Please report only issues/bugs which are new in the prerelease. We've been holding back on this release a few days waiting for updated Intel ixgbe (10Gbit) OOT driver which builds correctly with 4.18 kernel. But no update yet so this release uses 4.17.19 kernel. Every major subsystem has been updated. In addition @bonienl has added some really cool features and update the default themes to match our new branding. Release notes: Version 6.6.0-rc1 2018-08-31 Base distro: aaa_base: version 14.2 (rev 5) aaa_elflibs: version 15.0 (rev 2) acl: version 2.2.53 acpid: version 2.0.29 adwaita-icon-theme: version 3.28.0 appres: version 1.0.5 (rev 2) at-spi2-atk: version 2.26.2 at-spi2-core: version 2.28.0 at: version 3.1.20 (rev 5) atk: version 2.28.1 attr: version 2.4.48 avahi: version 0.7 (rev2) bash: version 4.4.023 bin: version 11.1 (rev 2) bridge-utils: version 1.5 (rev 2) btrfs-progs: version v4.17 bzip2: version 1.0.6 (rev 3) ca-certificates: version 20180409 cairo: version 1.15.12 celt051: version 0.5.1.3 (rev 2) cifs-utils: version 6.7 (rev 2) coreutils: version 8.29 (rev 2) cpio: version 2.12 (rev 2) cpufrequtils: version 08 (rev 2) cryptsetup: version 1.7.5 (rev 2) curl: version 7.61.0 (CVE-2018-1000300, CVE-2018-1000301, CVE-2018-0500) cyrus-sasl: version 2.1.27_rc8 db48: version 4.8.30 (rev 4) dbus: version 1.12.8 dcron: version 4.5 dejavu-fonts-ttf: version 2.37 (rev 4) dhcpcd: version 7.0.6 diffutils: version 3.6 (rev 2) dmidecode: version 3.1 (rev 2) dnsmasq: version 2.79 (rev 2) docker: version 18.06.1-ce e2fsprogs: version 1.44.2 ebtables: version 2.0.10 (rev 2) editres: version 1.0.7 (rev 2) elvis: version 2.2_0 (rev 4) encodings: version 1.0.4 (rev 2) etc: version 15.0 (rev 6) ethtool: version 4.17 eudev: version 3.2.5 (rev2) file: version 5.33 findutils: version 4.4.2 (rev 2) flex: version 2.6.4 (rev 3) floppy: version 5.5 (rev 2) fontconfig: version 2.12.6 (rev 2) freetype: version 2.9 (rev 2) fribidi: version 1.0.4 fuse: version 2.9.7 (rev3) gawk: version 4.2.1 (rev 2) gd: version 2.2.5 (rev2) gdbm: version 1.15 gdk-pixbuf2: version 2.36.12 genpower: version 1.0.5 (rev 3) getty-ps: version 2.1.0b (rev 4) glew: version 2.1.0 (rev 2) glib2: version 2.56.1 glibc-solibs: version 2.27 (rev 4) glibc-zoneinfo: version 2018e (rev 3) glibc: version 2.27 (rev 4) glu: version 9.0.0 (rev 2) gmp: version 6.1.2 (rev 2) gnome-themes-standard: version 3.22.3 (rev 2) gnupg: version 1.4.23 (CVE-2018-12020) gnutls: version 3.6.2 (rev 2) gptfdisk: version 1.0.3 (rev 2) grep: version 3.1 (rev 2) gtk+3: version 3.22.30 gzip: version 1.9 (rev 2) harfbuzz: version 1.8.1 haveged: version 1.9.2 hdparm: version 9.56 hicolor-icon-theme: version 0.17 (rev 2) hostname: version 3.18 (rev 2) htop: version 2.2.0 icu4c: version 61.1 imlib2: version 1.5.1 inetd: version 1.79s (rev 11) infozip: version 6.0 (rev 4) inotify-tools: version 3.14 (rev 2) intel-microcode: version 20180807 iproute2: version 4.17.0 iptables: version 1.6.2 (rev 2) iputils: version s20140519 (rev 2) kernel-firmware: version 20180814_f1b95fe keyutils: version 1.5.10 (rev 2) kmod: version 25 (rev 2) lbzip2: version 2.5 less: version 530 (rev 3) libaio: version 0.3.111 libarchive: version 3.3.2 (rev 3) libcap-ng: version 0.7.8 (rev 3) libcgroup: version 0.41 (rev 5) libcroco: version 0.6.12 (rev 2) libdaemon: version 0.14 (rev2) libdmx: version 1.1.4 libdrm: version 2.4.92 libedit: version 20180525_3.1 libee: version 0.4.1 (rev 2) libepoxy: version 1.4.3 (rev 2) libestr: version 0.1.10 (rev 2) libevdev: version 1.5.9 (rev 2) libevent: version 2.1.8 (rev 3) libfastjson: version 0.99.8 (rev2) libffi: version 3.2.1 (rev 2) libfontenc: version 1.1.3 (rev 2) libgcrypt: version 1.8.3 (CVE-2018-0495) libgpg-error: version 1.31 libgudev: version 232 (rev 2) libICE: version 1.0.9 (rev 3) libidn: version 1.35 libjpeg-turbo: version 1.5.3 (rev 2) liblogging: version 1.0.6 (rev2) libmnl: version 1.0.4 (rev 3) libnetfilter_conntrack: version 1.0.7 libnfnetlink: version 1.0.1 (rev 2) libnftnl: version 1.1.0 libnl3: version 3.4.0 (rev 2) libpcap: version 1.8.1 (rev 2) libpciaccess: version 0.14 (rev 2) libpng: version 1.6.34 (rev 2) libpthread-stubs: version 0.4 (rev 2) librsvg: version 2.42.5 libseccomp: version 2.3.3 (rev2) libSM: version 1.2.2 (rev 3) libssh2: version 1.8.0 (rev 3) libtasn1: version 4.13 (rev 2) libtirpc: version 1.0.3 (rev 2) libunistring: version 0.9.10 libunwind: version 1.2.1 libusb-compat: version 0.1.5 (rev2) libusb: version 1.0.22 libvirt-php: version 0.5.4 (rev3) libvirt: version 4.6.0 libwebsockets: version 2.4.2 libX11: version 1.6.5 (rev 2) libx86: version 1.1 (rev 3) libXau: version 1.0.8 (rev 3) libXaw: version 1.0.13 (rev 2) libxcb: version 1.13 (rev 2) libXcomposite: version 0.4.4 (rev 3) libXcursor: version 1.1.15 (rev 2) libXdamage: version 1.1.4 (rev 3) libXdmcp: version 1.1.2 (rev 3) libXevie: version 1.0.3 (rev 3) libXext: version 1.3.3 (rev 3) libXfixes: version 5.0.3 (rev 2) libXfont2: version 2.0.3 (rev 2) libXfontcache: version 1.0.5 (rev 3) libXft: version 2.3.2 (rev 4) libXi: version 1.7.9 (rev 2) libXinerama: version 1.1.3 (rev 3) libxkbfile: version 1.0.9 (rev 2) libxml2: version 2.9.8 (rev 2) libXmu: version 1.1.2 (rev 3) libXpm: version 3.5.12 (rev 2) libXrandr: version 1.5.1 (rev 2) libXrender: version 0.9.10 (rev 2) libXres: version 1.2.0 (rev 2) libxshmfence: version 1.3 (rev 2) libxslt: version 1.1.32 (rev 2) libXt: version 1.1.5 (rev 2) libXtst: version 1.2.3 (rev 2) libXxf86dga: version 1.1.4 (rev 3) libXxf86misc: version 1.0.3 (rev 3) libXxf86vm: version 1.1.4 (rev 3) listres: version 1.0.4 (rev 2) lm_sensors: version 3.4.0 (rev 2) logrotate: version 3.14.0 (rev 2) lsof: version 4.91 lsscsi: version 0.29 lvm2: version 2.02.177 lz4: version 1.8.2 mc: version 4.8.21 mesa: version 18.1.2 mkfontdir: version 1.0.7 (rev 2) mkfontscale: version 1.1.3 (rev 2) mozilla-firefox: version 61.0.2 (CVE-2018-12359, CVE-2018-12360, CVE-2018-12361, CVE-2018-12358, CVE-2018-12362, CVE-2018-5156, CVE-2018-12363, CVE-2018-12364, CVE-2018-12365, CVE-2018-12371, CVE-2018-12366, CVE-2018-12367, CVE-2018-12368, CVE-2018-12369, CVE-2018-12370, CVE-2018-5186, CVE-2018-5187, CVE-2018-5188) mpfr: version 4.0.1 (rev 2) mtdev: version 1.1.5 (rev 2) nano: version 2.9.8 ncompress: version 4.2.4.4 (rev 2) ncurses: version 6.1_20180616 net-tools: version 20170208_479bb4a (rev 2) netatalk: version 3.1.11 (rev2) nettle: version 3.4 (rev 2) network-scripts: version 15.0 nghttp2: version 1.32.0 (CVE-2018-1000168) nginx: version 1.14.0 ntfs-3g: version 2017.3.23 (rev 2) ntp: version 4.2.8p12 (CVE-2016-1549, CVE-2018-12327) numactl: version 2.0.11 (rev2) openldap-client: version 2.4.46 openssh: version 7.7p1 openssl-solibs: version 1.1.0i openssl10-solibs: version 1.0.2o openssl: version 1.1.0i (CVE-2018-0732, CVE-2018-0737) p11-kit: version 0.23.12 pango: version 1.42.1 patch: version 2.7.6 (rev 3) (CVE-2018-1000156) pciutils: version 3.5.6 (rev 2) pcre: version 8.42 php: version 7.2.8 pixman: version 0.34.0 (rev 2) pkgtools: version 15.0 (rev 20) pm-utils: version 1.4.1 (rev 6) procps-ng: version 3.3.15 (CVE-2018-1124, CVE-2018-1126, CVE-2018-1125, CVE-2018-1123, CVE-2018-1122) qemu: version 3.0.0 reiserfsprogs: version 3.6.27 (rev2) rpcbind: version 0.2.4 (rev 4) rsync: version 3.1.3 (rev 2) rsyslog: version 8.36.0 samba: version 4.8.4 (CVE-2018-1139, CVE-2018-1140, CVE-2018-10858, CVE-2018-10918, CVE-2018-10919) sed: version 4.5 sessreg: version 1.1.1 (rev 2) setxkbmap: version 1.3.1 (rev 2) shadow: version 4.2.1 (rev 4) shared-mime-info: version 1.9 (rev 2) spice: version 0.14.0 (rev2) sqlite: version 3.24.0 ssmtp: version 2.64 (rev5) startup-notification: version 0.12 (rev 3) sudo: version 1.8.23 sysfsutils: version 2.1.0 (rev 2) sysvinit-scripts: version 2.1 (rev 12) sysvinit: version 2.90 talloc: version 2.1.13 tar: version 1.30 (rev 2) tcp_wrappers: version 7.6 (rev 2) tdb: version 1.3.15 (rev 2) telnet: version 0.17 (rev 4) tevent: version 0.9.36 (rev 2) traceroute: version 2.1.0 (rev 2) transset: version 1.0.2 (rev 2) tree: version 1.7.0 (rev 2) ttyd: version 1.4.0 (rev2) usbredir: version 0.7.1 (rev2) usbutils: version 010 utempter: version 1.1.6 (rev 3) util-linux: version 2.32 vala: version 0.28.1 (rev2) vbetool: version 1.2.2 (rev 2) vsftpd: version 3.0.3 (rev 5) vte3: version 0.44.3 (rev2) wget: version 1.19.5 (CVE-2018-0494) which: version 2.21 (rev 2) xauth: version 1.0.10 (rev 2) xcb-util: version 0.4.0 (rev 3) xclock: version 1.0.7 (rev 3) xdpyinfo: version 1.3.2 (rev 2) xdriinfo: version 1.0.6 (rev 2) xev: version 1.2.2 (rev 2) xf86-input-evdev: version 2.10.6 xf86-input-keyboard: version 1.9.0 (rev 3) xf86-input-mouse: version 1.9.3 xf86-input-synaptics: version 1.9.1 xf86-video-ast: version 1.1.5 (rev 5) xf86-video-mga: version 1.6.5 (rev 3) xf86-video-vesa: version 2.4.0 (rev 3) xfsprogs: version 4.16.1 xhost: version 1.0.7 (rev 2) xinit: version 1.4.0 (rev 2) xkbcomp: version 1.4.2 xkbevd: version 1.1.4 (rev 2) xkbutils: version 1.0.4 (rev 3) xkeyboard-config: version 2.22 (rev 2) xkill: version 1.0.5 (rev 2) xload: version 1.1.3 (rev 2) xlsatoms: version 1.1.2 (rev 2) xlsclients: version 1.1.4 (rev 2) xmessage: version 1.0.5 (rev 2) xmodmap: version 1.0.9 (rev 2) xorg-server: version 1.20.0 (rev 2) xprop: version 1.2.3 (rev 2) xrandr: version 1.5.0 (rev 2) xrdb: version 1.1.1 (rev 2) xrefresh: version 1.0.6 (rev 2) xset: version 1.2.4 (rev 2) xsetroot: version 1.1.2 (rev 2) xsm: version 1.0.4 (rev 2) xterm: version 333 xtrans: version 1.3.5 (rev 2) xwd: version 1.0.7 (rev 2) xwininfo: version 1.1.4 (rev 2) xwud: version 1.0.5 (rev 2) xz: version 5.2.4 zlib: version 1.2.11 (rev 2) Linux kernel: version 4.17.19 intel ixgbe: version 5.3.7 intel ixgbevf: version 4.3.5 highpoint r750: version 1.2.11 highpoint rr3740a: version 1.17.0 added per customer request: CONFIG_BLK_DEV_SKD: STEC S1120 Block Driver CONFIG_BNXT: Broadcom NetXtreme-C/E support CONFIG_CHR_DEV_ST: SCSI tape support changed from built-in to module: CONFIG_BLK_DEV_SR: SCSI CDROM support removed CONFIG_SENSORS_IT87: ITE IT87xx and compatibles it87: version 20180709 groeck Linux Driver for ITE LPC chips (https://github.com/groeck/it87) set CRYPTO_DEV_SP_PSP=N otherwise udev deadlocks on threadripper Management: Docker: add optional per-container wait before starting Enable IPv6 for NTP rc.cpufreq: For CPUs using intel_pstate, always use the performance governor. This also provides power savings on Intel processors while avoiding the ramp-up lag present when using the powersave governor (which is the default if ondemand is requested on these machines). restore docker custom networks upon docker start update smartmontools drivedb and hwdata/{pci.ids,usb.ids,oui.txt,manuf.txt} webgui: docker: Correct docker container icon name generation webgui: docker: added cpu load and memory load display webgui: docker: added shell/bash selection for console webgui: docker: Make cpu-load and mem-load only visible in advanced mode webgui: Show accumulated encryption status webgui: Prevent openbox from clipping webgui: Plugins: Show support thread if present webgui: Remove control codes, and extended ascii characters from plugin urls on install webgui: Update link for privileged help text webgui: fix regex matching for unraid.net domain name validation when using new openssl1.1 webgui: docker: Prevent arbitrary bash execution or redirection on docker create/run commands webgui: Plugins: Preserve support link when updating plugin webgui: diagnostics: Replace consecutive repeated lines in syslog webgui: Remove empty entries when storing individual disk settings webgui: docker: fix connect container console to new window webgui: Use timeout in command execution of diagnostics webgui: Fixed 'Update All Containers' button sometimes hidden in docker list webgui: Added version control in docker API calls webgui: Show docker allocations in column format webgui: fix css help button in themes azure and gray webgui: Added docker autostart wait period webgui: Added CPU selection to docker container edit section webgui: Verify internet access using NCSI method NCSI = network connection status indicator. This method tries to access a specific Microsoft site to test internet access. The same method is used in Windows. webgui: Added docker autostart wait period webgui: New CPU pinning functionality webgui: Change wording on dashboard page "memory total usable" webgui: Include meminfo in diagnostics webgui: Docker containers page: show container starting up message Starting docker service and auto-starting containers has been decoupled. This lets the docker page return as soon as the service is ready. The container overview page shows a new message, and will automatically reload to update the status until all containers are auto-started webgui: VMs: preserve XML custom settings in VM config updates webgui: dockerMan: Avoid filename collisions on FAT32 webgui: Extract disk log from multiple rotated logs webgui: theme-match marketing site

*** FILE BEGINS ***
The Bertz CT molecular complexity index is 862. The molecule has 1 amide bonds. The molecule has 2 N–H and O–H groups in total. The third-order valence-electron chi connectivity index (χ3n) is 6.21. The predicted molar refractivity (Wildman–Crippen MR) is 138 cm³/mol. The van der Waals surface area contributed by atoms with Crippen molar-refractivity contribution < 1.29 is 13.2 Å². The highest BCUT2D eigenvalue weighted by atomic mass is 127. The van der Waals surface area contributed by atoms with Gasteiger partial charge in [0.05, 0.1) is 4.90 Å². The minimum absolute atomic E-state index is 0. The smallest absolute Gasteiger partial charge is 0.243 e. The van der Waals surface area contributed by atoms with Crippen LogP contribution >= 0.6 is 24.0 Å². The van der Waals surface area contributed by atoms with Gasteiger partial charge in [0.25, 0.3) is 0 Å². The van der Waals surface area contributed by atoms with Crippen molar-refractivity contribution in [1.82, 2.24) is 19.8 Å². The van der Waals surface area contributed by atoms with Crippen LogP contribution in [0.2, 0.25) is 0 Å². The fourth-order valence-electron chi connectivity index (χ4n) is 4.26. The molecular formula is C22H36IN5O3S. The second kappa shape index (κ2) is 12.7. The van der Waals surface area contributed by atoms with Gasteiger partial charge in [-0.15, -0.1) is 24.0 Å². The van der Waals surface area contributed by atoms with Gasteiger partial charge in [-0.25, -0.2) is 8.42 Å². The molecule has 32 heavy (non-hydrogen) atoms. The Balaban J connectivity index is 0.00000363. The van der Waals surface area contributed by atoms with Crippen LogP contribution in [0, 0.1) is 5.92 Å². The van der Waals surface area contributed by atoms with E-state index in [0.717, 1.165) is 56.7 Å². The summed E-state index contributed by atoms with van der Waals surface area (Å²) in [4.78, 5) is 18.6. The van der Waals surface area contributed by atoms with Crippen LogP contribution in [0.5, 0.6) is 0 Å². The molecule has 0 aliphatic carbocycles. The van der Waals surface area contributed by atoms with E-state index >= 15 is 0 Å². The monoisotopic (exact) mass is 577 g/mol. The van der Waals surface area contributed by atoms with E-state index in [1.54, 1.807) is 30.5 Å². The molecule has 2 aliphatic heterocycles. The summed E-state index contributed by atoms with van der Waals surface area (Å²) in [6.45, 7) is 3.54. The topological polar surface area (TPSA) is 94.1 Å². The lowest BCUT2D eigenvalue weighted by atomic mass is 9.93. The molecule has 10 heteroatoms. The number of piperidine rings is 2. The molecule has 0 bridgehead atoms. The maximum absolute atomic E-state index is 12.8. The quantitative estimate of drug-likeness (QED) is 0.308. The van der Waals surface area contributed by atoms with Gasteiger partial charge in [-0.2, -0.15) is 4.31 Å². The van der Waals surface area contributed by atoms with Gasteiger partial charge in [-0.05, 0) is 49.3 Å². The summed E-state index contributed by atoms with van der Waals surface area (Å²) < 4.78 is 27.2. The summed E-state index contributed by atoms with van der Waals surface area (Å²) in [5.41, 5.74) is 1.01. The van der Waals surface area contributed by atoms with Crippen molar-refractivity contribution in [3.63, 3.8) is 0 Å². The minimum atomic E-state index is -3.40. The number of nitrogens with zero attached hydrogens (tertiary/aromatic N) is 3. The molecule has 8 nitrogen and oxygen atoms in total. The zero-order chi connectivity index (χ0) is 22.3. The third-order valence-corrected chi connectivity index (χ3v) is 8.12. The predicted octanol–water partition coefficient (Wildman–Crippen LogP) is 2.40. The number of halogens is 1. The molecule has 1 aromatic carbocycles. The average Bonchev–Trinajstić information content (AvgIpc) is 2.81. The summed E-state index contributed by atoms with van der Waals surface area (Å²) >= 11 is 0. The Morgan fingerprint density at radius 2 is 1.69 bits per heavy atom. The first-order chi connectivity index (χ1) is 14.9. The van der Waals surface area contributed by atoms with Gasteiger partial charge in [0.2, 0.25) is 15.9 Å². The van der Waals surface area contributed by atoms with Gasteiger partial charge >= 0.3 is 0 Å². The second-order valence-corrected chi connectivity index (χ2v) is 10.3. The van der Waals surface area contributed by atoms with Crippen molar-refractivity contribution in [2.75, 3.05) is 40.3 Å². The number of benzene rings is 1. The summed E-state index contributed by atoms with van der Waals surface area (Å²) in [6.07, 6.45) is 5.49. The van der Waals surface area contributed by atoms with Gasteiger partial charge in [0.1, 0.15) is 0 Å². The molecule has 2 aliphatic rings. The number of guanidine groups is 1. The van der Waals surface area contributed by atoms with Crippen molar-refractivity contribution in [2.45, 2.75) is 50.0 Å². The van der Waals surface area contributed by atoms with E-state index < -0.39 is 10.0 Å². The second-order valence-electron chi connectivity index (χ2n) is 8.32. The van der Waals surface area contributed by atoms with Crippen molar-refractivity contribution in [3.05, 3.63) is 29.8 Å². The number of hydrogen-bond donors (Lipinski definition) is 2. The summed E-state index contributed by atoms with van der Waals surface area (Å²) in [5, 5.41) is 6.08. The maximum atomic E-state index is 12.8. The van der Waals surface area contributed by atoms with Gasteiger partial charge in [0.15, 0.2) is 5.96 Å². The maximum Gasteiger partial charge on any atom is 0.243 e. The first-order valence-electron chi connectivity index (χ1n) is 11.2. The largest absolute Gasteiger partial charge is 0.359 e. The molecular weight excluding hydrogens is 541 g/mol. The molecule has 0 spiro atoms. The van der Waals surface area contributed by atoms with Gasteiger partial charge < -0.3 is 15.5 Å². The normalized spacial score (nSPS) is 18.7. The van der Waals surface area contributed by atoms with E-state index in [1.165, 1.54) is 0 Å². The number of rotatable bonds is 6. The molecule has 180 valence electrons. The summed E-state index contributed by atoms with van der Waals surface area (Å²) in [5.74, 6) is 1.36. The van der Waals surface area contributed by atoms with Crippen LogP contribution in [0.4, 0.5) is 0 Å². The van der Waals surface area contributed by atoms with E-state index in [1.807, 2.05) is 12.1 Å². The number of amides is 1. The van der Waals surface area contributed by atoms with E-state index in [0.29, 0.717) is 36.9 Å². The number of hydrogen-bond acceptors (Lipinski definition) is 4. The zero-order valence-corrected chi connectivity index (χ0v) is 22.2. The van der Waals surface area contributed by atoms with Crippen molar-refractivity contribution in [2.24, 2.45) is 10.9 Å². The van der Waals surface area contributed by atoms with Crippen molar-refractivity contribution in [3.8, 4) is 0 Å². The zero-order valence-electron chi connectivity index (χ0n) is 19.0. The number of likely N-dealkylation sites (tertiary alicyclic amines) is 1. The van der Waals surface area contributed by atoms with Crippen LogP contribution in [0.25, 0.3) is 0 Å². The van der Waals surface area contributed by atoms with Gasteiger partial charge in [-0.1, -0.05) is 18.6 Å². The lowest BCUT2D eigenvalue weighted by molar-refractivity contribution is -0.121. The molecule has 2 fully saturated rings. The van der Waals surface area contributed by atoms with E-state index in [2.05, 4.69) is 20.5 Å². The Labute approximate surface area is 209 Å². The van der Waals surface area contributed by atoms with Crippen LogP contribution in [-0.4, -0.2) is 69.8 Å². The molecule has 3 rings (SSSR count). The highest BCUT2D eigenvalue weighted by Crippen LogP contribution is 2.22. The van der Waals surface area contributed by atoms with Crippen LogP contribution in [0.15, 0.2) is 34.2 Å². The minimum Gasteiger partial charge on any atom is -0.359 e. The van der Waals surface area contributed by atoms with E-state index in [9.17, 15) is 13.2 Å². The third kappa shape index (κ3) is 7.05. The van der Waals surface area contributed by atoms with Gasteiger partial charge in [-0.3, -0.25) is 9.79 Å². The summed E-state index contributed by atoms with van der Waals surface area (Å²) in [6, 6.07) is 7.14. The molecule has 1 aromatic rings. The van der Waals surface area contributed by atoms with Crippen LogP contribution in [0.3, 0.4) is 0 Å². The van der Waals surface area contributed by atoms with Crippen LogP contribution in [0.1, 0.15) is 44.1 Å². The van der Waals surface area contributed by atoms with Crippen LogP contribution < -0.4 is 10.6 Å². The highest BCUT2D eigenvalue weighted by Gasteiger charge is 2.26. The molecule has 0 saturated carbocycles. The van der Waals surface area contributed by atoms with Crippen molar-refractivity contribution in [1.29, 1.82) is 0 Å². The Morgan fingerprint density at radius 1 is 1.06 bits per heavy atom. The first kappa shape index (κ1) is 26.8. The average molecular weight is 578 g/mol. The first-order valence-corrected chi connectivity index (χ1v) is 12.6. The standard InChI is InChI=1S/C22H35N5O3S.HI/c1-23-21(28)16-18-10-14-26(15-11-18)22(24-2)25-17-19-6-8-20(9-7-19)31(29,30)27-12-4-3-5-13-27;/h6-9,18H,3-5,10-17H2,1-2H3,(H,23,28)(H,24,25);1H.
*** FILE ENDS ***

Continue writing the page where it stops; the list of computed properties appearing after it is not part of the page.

9. 9 points